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Approaches to the study of animal remains from archaeological sites. Students will develop practical skills in the identification of fauna encountered in archaeological sites in New Zealand and the Pacific.
Animal remains are among the most frequently encountered items in archaeological sites and understanding how to analyse and interpret them are essential skills for an archaeologist. This course uses a combination of practical, lab-based learning and class-room teaching to ensure that those completing the course are well equipped to undertake archaeozoological studies, research or employment.
|Teaching period||Semester 1 (On campus)|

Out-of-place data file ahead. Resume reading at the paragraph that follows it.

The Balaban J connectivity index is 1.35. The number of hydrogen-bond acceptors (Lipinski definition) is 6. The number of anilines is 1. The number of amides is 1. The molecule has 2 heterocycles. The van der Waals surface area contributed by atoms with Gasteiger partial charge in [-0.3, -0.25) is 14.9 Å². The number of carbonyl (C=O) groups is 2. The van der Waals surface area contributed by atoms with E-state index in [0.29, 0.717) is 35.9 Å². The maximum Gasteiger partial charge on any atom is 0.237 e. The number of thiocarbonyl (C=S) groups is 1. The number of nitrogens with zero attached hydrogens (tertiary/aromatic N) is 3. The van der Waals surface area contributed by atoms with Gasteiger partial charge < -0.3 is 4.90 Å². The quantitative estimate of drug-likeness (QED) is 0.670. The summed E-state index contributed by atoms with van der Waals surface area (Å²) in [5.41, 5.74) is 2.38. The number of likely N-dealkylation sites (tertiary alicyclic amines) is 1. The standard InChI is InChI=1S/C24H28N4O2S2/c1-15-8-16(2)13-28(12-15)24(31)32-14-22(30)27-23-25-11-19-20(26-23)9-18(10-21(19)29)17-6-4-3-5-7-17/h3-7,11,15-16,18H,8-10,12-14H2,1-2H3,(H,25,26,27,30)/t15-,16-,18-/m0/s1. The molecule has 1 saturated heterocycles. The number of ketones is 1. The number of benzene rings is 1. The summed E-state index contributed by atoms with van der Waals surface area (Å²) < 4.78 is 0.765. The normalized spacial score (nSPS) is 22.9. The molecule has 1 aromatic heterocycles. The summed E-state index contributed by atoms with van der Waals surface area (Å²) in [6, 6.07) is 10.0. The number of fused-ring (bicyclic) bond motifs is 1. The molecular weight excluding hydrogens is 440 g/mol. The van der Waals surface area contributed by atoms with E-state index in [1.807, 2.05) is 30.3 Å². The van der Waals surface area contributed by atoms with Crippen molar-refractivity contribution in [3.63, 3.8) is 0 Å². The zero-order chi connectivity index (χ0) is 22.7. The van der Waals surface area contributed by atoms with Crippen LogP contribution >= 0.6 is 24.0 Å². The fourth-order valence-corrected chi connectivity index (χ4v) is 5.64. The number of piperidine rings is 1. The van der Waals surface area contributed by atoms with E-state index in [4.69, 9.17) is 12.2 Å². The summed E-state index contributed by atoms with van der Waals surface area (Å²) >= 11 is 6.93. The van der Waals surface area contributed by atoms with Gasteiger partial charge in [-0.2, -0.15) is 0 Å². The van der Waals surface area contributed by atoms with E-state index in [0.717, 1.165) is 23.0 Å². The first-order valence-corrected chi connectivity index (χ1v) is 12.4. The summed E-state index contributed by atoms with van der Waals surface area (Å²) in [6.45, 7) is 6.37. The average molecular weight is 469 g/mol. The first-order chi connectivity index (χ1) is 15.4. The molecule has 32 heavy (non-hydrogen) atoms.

|Domestic Tuition Fees (NZD)||$1,110.75|
|International Tuition Fees||Tuition Fees for international students are elsewhere on this website.|
- 18 200-level ANTH points or 108 points
- ARCH 302
- Schedule C
- Arts and Music
- More information link
Please visit the Programme of Archaeology
- Teaching staff
Co-ordinator: Professor Richard Walter
Contributing Lecturer: Dr Karen Greig
- Teaching Arrangements
This paper is taught via lectures and labs.
- Laboratory reports (3 at 10% each = 30%)
- Midden analysis project ( 30%)
- Final Examination (40%)
Textbooks are not required for this paper. Most required reading is from journal articles and book chapters available electronically through the library.
- Graduate Attributes Emphasised
- Global perspective, Interdisciplinary perspective, Lifelong learning, Scholarship,
Communication, Critical thinking, Cultural understanding, Ethics, Environmental literacy,
View more information about Otago's graduate attributes.
- Learning Outcomes
Students who successfully complete this paper will gain an understanding of theoretical issues in archaeology, and an ability to identify and analyse archaeological fauna.